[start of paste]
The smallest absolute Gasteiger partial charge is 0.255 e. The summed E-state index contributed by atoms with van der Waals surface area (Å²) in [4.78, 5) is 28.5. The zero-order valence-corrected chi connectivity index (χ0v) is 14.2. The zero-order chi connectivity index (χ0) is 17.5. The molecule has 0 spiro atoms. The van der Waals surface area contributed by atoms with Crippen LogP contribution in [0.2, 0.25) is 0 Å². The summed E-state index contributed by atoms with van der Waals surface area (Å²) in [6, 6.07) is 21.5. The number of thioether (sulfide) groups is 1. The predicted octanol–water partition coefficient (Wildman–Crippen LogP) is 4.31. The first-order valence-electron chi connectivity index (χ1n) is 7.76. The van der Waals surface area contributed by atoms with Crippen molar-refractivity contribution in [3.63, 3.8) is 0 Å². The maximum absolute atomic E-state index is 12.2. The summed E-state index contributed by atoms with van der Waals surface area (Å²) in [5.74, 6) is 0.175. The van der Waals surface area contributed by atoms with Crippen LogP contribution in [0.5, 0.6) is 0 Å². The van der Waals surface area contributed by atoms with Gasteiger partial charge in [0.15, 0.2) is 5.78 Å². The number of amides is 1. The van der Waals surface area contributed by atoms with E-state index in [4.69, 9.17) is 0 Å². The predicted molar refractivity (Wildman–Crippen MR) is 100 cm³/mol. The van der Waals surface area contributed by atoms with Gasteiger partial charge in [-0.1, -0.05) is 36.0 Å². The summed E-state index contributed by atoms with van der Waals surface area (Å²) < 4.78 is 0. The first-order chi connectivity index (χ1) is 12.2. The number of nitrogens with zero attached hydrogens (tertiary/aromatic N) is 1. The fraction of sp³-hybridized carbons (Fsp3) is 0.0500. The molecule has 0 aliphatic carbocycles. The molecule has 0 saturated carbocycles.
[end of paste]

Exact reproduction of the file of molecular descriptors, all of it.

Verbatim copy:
The smallest absolute Gasteiger partial charge is 0.255 e. The summed E-state index contributed by atoms with van der Waals surface area (Å²) in [4.78, 5) is 28.5. The zero-order valence-corrected chi connectivity index (χ0v) is 14.2. The zero-order chi connectivity index (χ0) is 17.5. The molecule has 0 spiro atoms. The van der Waals surface area contributed by atoms with Crippen LogP contribution in [0.2, 0.25) is 0 Å². The summed E-state index contributed by atoms with van der Waals surface area (Å²) in [6, 6.07) is 21.5. The number of thioether (sulfide) groups is 1. The predicted octanol–water partition coefficient (Wildman–Crippen LogP) is 4.31. The first-order valence-electron chi connectivity index (χ1n) is 7.76. The van der Waals surface area contributed by atoms with Crippen molar-refractivity contribution in [3.63, 3.8) is 0 Å². The maximum absolute atomic E-state index is 12.2. The summed E-state index contributed by atoms with van der Waals surface area (Å²) in [5.74, 6) is 0.175. The van der Waals surface area contributed by atoms with Crippen LogP contribution in [0.5, 0.6) is 0 Å². The van der Waals surface area contributed by atoms with Gasteiger partial charge in [0.15, 0.2) is 5.78 Å². The number of amides is 1. The van der Waals surface area contributed by atoms with E-state index in [4.69, 9.17) is 0 Å². The predicted molar refractivity (Wildman–Crippen MR) is 100 cm³/mol. The van der Waals surface area contributed by atoms with Gasteiger partial charge in [-0.1, -0.05) is 36.0 Å². The summed E-state index contributed by atoms with van der Waals surface area (Å²) < 4.78 is 0. The first-order chi connectivity index (χ1) is 12.2. The number of nitrogens with zero attached hydrogens (tertiary/aromatic N) is 1. The fraction of sp³-hybridized carbons (Fsp3) is 0.0500. The molecule has 0 aliphatic carbocycles. The molecule has 0 saturated carbocycles.